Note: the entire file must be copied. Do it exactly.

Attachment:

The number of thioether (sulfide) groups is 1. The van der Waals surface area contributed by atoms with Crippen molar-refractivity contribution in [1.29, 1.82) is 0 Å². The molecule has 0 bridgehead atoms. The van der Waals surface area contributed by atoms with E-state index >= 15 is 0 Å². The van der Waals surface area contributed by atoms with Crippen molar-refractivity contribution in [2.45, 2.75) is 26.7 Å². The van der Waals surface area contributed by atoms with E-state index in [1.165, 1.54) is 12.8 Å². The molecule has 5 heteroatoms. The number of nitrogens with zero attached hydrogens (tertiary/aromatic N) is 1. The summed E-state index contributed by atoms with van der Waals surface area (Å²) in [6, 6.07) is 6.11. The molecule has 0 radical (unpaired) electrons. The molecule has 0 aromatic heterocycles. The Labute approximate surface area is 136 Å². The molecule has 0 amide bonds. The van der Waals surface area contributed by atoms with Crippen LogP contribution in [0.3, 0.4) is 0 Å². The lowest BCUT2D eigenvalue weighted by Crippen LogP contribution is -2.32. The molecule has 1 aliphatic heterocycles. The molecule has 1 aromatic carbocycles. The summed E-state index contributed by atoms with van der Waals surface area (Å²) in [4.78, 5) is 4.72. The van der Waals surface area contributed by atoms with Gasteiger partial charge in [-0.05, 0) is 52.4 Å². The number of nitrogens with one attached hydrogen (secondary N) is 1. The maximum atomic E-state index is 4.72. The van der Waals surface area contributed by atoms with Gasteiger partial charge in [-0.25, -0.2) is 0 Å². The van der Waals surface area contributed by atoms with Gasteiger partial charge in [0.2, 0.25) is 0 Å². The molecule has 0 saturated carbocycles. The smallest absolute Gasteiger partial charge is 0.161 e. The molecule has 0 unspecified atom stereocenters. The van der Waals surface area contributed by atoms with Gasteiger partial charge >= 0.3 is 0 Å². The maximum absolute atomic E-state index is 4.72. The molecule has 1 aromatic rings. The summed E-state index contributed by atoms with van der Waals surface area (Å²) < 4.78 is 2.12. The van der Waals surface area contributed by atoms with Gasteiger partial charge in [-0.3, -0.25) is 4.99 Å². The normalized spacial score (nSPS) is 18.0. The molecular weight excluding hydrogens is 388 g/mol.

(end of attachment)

The number of thioether (sulfide) groups is 1. The van der Waals surface area contributed by atoms with Crippen molar-refractivity contribution in [1.29, 1.82) is 0 Å². The molecule has 0 bridgehead atoms. The van der Waals surface area contributed by atoms with E-state index >= 15 is 0 Å². The van der Waals surface area contributed by atoms with Crippen molar-refractivity contribution in [2.45, 2.75) is 26.7 Å². The van der Waals surface area contributed by atoms with E-state index in [1.165, 1.54) is 12.8 Å². The molecule has 5 heteroatoms. The number of nitrogens with zero attached hydrogens (tertiary/aromatic N) is 1. The summed E-state index contributed by atoms with van der Waals surface area (Å²) in [6, 6.07) is 6.11. The molecule has 0 radical (unpaired) electrons. The molecule has 0 aromatic heterocycles. The Labute approximate surface area is 136 Å². The molecule has 0 amide bonds. The van der Waals surface area contributed by atoms with Crippen LogP contribution in [0.3, 0.4) is 0 Å². The lowest BCUT2D eigenvalue weighted by Crippen LogP contribution is -2.32. The molecule has 1 aliphatic heterocycles. The molecule has 1 aromatic carbocycles. The summed E-state index contributed by atoms with van der Waals surface area (Å²) in [4.78, 5) is 4.72. The van der Waals surface area contributed by atoms with Gasteiger partial charge in [-0.05, 0) is 52.4 Å². The number of nitrogens with one attached hydrogen (secondary N) is 1. The maximum atomic E-state index is 4.72. The van der Waals surface area contributed by atoms with Gasteiger partial charge in [-0.25, -0.2) is 0 Å². The van der Waals surface area contributed by atoms with Gasteiger partial charge in [0.2, 0.25) is 0 Å². The molecule has 0 saturated carbocycles. The smallest absolute Gasteiger partial charge is 0.161 e. The molecule has 0 unspecified atom stereocenters. The van der Waals surface area contributed by atoms with Gasteiger partial charge >= 0.3 is 0 Å². The maximum absolute atomic E-state index is 4.72. The molecule has 1 aromatic rings. The summed E-state index contributed by atoms with van der Waals surface area (Å²) < 4.78 is 2.12. The van der Waals surface area contributed by atoms with Gasteiger partial charge in [-0.3, -0.25) is 4.99 Å². The normalized spacial score (nSPS) is 18.0. The molecular weight excluding hydrogens is 388 g/mol.